Multi-Entity Relations

This project focuses on studying the granular everyday interactions among multi-species entities — human, nonhuman, and more than human, to explore how relations are negotiated and maintained. Our interest is to extend the long legacy of research focused on human-to-human interactions mediated by digital technologies, but also explore the communicative functions and patterns in cross-entity interactions, such as the algorithm-to-algorithm interaction, human-device-platform interaction, or human-robot interactions.

2022: Youth relations with algorithms

At the micro level of interactions, routine engagements with digital technologies are deeply influential in how individuals construct a sense of identity, or Selfhood, and impacts the shape and conduct of various relationships. This set of studies takes a scholarly activist approach to the topic to build young persons’ critical comprehension of these dynamics. By experimenting with a range of workshop-led as well as self-guided critical pedagogy techniques, we are building models for how critical digital and data literacy can be facilitated. This is also positioned as a form of citizen social science, whereby community members are trained to be digital ethnographers of their own lived experiences.

in 2022, Riccardo Pronzato (IULM University Milan) joined Annette Markham at DERC for three months to conduct experimental workshops and analyze data from earlier pedagogical experiments conducted by Pronzato in Italy in 2019-2020 and Markham in Denmark in 2018-2019.

2023: Autonomous robots in public space

In everyday life, autonomous nonhuman entities like agile robots are becoming more and more common. There are very few controls or guidelines about how these entities are designed or how they function and what “autonomous” means or should be limited to, in practice.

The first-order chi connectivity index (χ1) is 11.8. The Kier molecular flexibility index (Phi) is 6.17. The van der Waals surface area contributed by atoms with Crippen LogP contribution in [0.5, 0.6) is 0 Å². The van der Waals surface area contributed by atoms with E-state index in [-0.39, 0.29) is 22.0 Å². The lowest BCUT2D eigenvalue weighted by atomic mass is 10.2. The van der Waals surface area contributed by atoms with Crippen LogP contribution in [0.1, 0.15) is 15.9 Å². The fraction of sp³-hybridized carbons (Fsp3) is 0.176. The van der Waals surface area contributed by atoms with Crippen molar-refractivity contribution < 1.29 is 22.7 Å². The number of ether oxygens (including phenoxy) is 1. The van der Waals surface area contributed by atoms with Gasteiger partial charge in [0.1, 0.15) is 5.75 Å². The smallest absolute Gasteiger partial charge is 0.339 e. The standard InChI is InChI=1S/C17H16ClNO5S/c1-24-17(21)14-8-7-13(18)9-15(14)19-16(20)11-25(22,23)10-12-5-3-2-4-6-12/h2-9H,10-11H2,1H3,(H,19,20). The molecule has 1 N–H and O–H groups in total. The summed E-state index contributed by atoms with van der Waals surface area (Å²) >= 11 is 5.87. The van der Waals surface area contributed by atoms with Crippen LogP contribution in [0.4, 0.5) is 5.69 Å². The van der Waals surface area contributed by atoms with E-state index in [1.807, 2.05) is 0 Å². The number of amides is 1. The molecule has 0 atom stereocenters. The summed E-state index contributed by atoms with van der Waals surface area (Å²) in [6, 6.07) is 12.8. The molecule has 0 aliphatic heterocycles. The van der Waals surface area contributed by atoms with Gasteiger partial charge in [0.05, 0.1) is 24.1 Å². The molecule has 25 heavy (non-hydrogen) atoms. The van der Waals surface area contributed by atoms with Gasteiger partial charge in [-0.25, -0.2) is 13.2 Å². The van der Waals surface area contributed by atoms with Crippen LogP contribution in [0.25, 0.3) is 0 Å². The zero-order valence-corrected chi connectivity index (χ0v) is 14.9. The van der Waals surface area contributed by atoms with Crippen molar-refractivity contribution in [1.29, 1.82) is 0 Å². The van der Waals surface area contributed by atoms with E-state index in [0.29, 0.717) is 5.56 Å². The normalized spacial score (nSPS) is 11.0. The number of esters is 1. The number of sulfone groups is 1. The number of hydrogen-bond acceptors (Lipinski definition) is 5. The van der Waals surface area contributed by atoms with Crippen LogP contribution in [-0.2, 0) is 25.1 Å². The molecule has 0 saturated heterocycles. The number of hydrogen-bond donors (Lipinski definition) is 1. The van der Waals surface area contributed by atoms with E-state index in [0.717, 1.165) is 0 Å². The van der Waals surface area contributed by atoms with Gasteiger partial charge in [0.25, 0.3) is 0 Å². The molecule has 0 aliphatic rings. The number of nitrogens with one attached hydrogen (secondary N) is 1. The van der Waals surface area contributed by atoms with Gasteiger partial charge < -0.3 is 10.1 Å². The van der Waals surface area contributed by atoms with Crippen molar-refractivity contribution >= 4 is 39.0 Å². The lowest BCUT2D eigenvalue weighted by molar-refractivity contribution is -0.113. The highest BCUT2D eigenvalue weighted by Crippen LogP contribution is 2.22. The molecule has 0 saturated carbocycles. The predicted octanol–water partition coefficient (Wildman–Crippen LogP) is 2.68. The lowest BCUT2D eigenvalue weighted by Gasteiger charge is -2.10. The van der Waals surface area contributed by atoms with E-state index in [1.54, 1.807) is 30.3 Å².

This study deploys Boston Dynamic’s ‘Spot’ robot in Melbourne’s Federation Square to observe reactions of people. Includes observations, onsite snippet interviews, and longer interviews and ethnographic fieldwork by Kelly Chan and Annette Markham (DERC), Kristen Moeller-saxone and Brad Crummond (RMIT’s Health Transformation Lab), and Edoardo Lomi (Copenhagen Business School).

This study provides one of very few large-scale observations of robot/human interaction “in the wild.”  It gathers detailed observational detail about the initial robot human encounter and the immediate reactions of humans. It augments the more common stye of closed or controlled experimental lab studies of human/robot interactions, contributing sociological knowledge and critical implications for a near future with publicly roaming robots and the relations that emerge from the co-mingling of robots and other entities over time.